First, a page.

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Published: Sunday, December 03, 2017 @ 10:00 AM
OXFORD — An Oxford woman told police on Nov. 17 she was defrauded out of $1,400 from several callers who claimed she had won a grant.
The woman received a call saying that she qualified for a grant of $14,566, according to a police report.
She was told she needed to pay 2.5 percent of the grant amount by using Apple iTunes gift cards because the tech company was the donor of the grant.
The woman told police she bought a $100 iTunes card online and then $300 worth of iTunes cards locally.
She then provided each gift card’s codes to the caller, who then told her she was now registered with Apple but needed to pay $1,000 for taxes to the IRS.
She was then told she needed to spend another $1,275 to raise her credit score to 780 in order to receive the grant, according to a police report.
At that point, the woman told the caller she was unable to do that and said she wanted her money back, having spent all the money in her bank account and maxing out her credit card.
By the time she alerted police, iTunes advised her all the gift cards had already been spent and couldn’t be redeemed or returned.
Published: Thursday, April 26, 2018 @ 7:37 AM
Updated: Thursday, April 26, 2018 @ 8:48 AM
UPDATE @8:44 a.m.: Dayton Public Schools and Dunbar High School face new state penalties announced today because a player the district argued in court did not take part in a basketball fight did indeed, according to new video of the brawl.
That meant the district’s legal challenge of the Ohio High School Athletic Association’s removal of Dunbar from the state tournament — and Dunbar’s reinstatement — never should have happened.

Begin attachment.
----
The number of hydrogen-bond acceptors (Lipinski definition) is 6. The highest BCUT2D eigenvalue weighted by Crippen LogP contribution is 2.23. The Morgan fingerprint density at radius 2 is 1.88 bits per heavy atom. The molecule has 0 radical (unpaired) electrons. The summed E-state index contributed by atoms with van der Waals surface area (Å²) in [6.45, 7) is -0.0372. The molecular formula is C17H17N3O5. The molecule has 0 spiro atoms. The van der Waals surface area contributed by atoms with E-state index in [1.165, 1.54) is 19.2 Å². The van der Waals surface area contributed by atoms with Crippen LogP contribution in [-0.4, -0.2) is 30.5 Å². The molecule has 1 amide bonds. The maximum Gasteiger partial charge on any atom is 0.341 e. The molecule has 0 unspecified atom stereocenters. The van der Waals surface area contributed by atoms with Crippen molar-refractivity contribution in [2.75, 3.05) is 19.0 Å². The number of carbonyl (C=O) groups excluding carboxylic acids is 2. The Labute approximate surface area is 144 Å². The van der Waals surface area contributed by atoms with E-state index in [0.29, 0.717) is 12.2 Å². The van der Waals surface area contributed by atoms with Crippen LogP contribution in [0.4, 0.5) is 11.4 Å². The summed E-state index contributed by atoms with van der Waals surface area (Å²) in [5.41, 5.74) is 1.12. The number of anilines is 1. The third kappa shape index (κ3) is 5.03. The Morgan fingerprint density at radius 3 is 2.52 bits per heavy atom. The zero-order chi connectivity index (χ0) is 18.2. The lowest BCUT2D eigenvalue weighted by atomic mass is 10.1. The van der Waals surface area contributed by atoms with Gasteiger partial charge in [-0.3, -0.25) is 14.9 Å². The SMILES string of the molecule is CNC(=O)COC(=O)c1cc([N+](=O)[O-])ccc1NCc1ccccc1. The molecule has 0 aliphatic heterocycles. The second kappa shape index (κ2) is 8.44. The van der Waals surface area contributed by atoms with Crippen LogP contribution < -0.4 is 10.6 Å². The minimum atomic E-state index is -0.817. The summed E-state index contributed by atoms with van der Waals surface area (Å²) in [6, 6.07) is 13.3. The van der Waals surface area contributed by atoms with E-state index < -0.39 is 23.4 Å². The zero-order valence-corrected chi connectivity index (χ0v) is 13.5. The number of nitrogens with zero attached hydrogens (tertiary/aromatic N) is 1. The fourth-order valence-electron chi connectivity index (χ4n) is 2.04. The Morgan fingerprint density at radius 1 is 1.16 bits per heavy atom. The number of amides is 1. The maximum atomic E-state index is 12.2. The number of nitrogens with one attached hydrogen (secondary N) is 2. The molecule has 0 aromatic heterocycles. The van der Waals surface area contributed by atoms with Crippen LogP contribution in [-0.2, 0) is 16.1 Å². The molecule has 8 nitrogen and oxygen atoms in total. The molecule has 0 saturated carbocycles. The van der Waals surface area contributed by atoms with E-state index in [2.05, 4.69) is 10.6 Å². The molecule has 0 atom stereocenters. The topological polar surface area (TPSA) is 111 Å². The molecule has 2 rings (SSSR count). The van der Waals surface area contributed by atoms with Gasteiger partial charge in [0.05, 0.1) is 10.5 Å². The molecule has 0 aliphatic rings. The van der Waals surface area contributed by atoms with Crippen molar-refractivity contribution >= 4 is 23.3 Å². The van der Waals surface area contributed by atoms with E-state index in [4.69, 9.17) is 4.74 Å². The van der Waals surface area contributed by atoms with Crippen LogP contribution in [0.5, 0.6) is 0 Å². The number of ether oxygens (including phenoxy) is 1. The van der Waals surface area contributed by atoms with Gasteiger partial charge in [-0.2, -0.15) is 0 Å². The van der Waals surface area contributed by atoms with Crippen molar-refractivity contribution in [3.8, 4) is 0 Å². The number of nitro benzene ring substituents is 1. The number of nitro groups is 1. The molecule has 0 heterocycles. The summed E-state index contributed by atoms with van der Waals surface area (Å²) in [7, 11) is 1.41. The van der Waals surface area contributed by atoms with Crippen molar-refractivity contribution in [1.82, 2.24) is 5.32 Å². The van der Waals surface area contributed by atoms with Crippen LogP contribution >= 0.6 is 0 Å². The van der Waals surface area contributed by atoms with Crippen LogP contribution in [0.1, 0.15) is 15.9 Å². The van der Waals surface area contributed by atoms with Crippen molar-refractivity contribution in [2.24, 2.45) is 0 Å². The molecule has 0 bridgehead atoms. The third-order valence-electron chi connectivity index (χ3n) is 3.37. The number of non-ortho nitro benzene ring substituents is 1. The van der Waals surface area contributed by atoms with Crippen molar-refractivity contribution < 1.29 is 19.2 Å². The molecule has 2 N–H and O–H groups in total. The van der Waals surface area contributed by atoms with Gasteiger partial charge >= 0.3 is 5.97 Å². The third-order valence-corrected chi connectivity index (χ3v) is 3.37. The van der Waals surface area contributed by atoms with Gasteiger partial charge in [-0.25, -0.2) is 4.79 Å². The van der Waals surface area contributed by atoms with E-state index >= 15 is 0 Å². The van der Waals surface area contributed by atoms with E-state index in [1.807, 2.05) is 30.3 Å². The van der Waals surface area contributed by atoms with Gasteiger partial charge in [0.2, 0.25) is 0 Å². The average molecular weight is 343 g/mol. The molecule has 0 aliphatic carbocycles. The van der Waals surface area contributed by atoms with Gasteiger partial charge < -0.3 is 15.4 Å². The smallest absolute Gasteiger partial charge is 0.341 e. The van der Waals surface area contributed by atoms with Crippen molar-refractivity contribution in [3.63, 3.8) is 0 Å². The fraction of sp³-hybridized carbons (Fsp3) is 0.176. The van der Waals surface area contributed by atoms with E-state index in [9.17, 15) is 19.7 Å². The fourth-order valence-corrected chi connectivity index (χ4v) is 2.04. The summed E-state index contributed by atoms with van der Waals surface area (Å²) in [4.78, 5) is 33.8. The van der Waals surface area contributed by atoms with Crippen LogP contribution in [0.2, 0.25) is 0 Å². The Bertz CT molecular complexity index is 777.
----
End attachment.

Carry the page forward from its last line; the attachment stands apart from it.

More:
Dunbar will not be allowed to participate in the 2019 postseason basketball tournament, as a result of this year’s eligibility mess.
The overall OHSAA probation for Dayton Public Schools is extended through June 2020. Probation for Dunbar will run through 2022.
Superintendent Elizabeth Lolli said district Athletic Director Mark Baker has begun a redesign of the athletic department in recent months, but this morning she would not say firmly that DPS is committed to Baker as athletic director moving forward.
UPDATE @8:37 a.m.: Dayton school officials today apologized for a legal fight involving Dunbar High School, admitting for the first time that new video shows a player participated in a fight after denying he had done so.
The district sued the Ohio High School Athletic Association after the state group removed Dunbar from the boys basketball tournament for using a player who should have served a suspension. A local judge sided with Dayton, saying he could see no evidence the player took part in the fight with Thurgood Marshall players earlier in the season.
Today, though, Dayton Public Schools confirmed that after court case, new video of the Jan. 10 basketball brawl came to light, showing that the key player in Dunbar’s eligibility flap did go into the fight at the end of a junior varsity game.
In statement, DPS said, “We owe an apology to Bishop Fenwick High School, Thurgood Marshall High School and the OHSAA.”
Fenwick was the team that had to wait for Dunbar’s court fight, and Thurgood Marshall was the team the OHSAA said should have played Fenwick.
UPDATE @8:30 a.m.: Dayton Public Schools admits it was wrong about the key fact in its court fight, meaning Dunbar’s boys basketball team was improperly reinstated to the postseason tournament.
The admission comes in a joint press statement with the OHSAA.
UPDATE @8:26 a.m.: Dayton school board president says changes within the athletic department are coming after an emergency meeting today regarding Dunbar High School’s boys basketball program.
UPDATE @8:18 a.m.: Dayton’s school board remains behind closed doors this morning, discussing new information about district’s dispute with a state athletic group and Dunbar High School’s boys basketball team.
The team had been kicked out of the tournament for using an ineligible player, but a Montgomery County judge re-instated the team when he could not find evidence the player in question had taken part in an earlier fight on the court, one for which he and other players never were punished.
EARLIER TODAY: Dayton’s school board began an emergency meeting at 7:30 a.m. Thursday to discuss new information about the Ohio High School Athletic Association court case involving Dunbar High School.
Immediately after opening the meeting, the board went into a closed, executive session to consider possible personnel actions or “the investigation of charges or complaints against a public employee.” Language on the meeting agenda says the board intends to consider “the dismissal of a public employee or official.”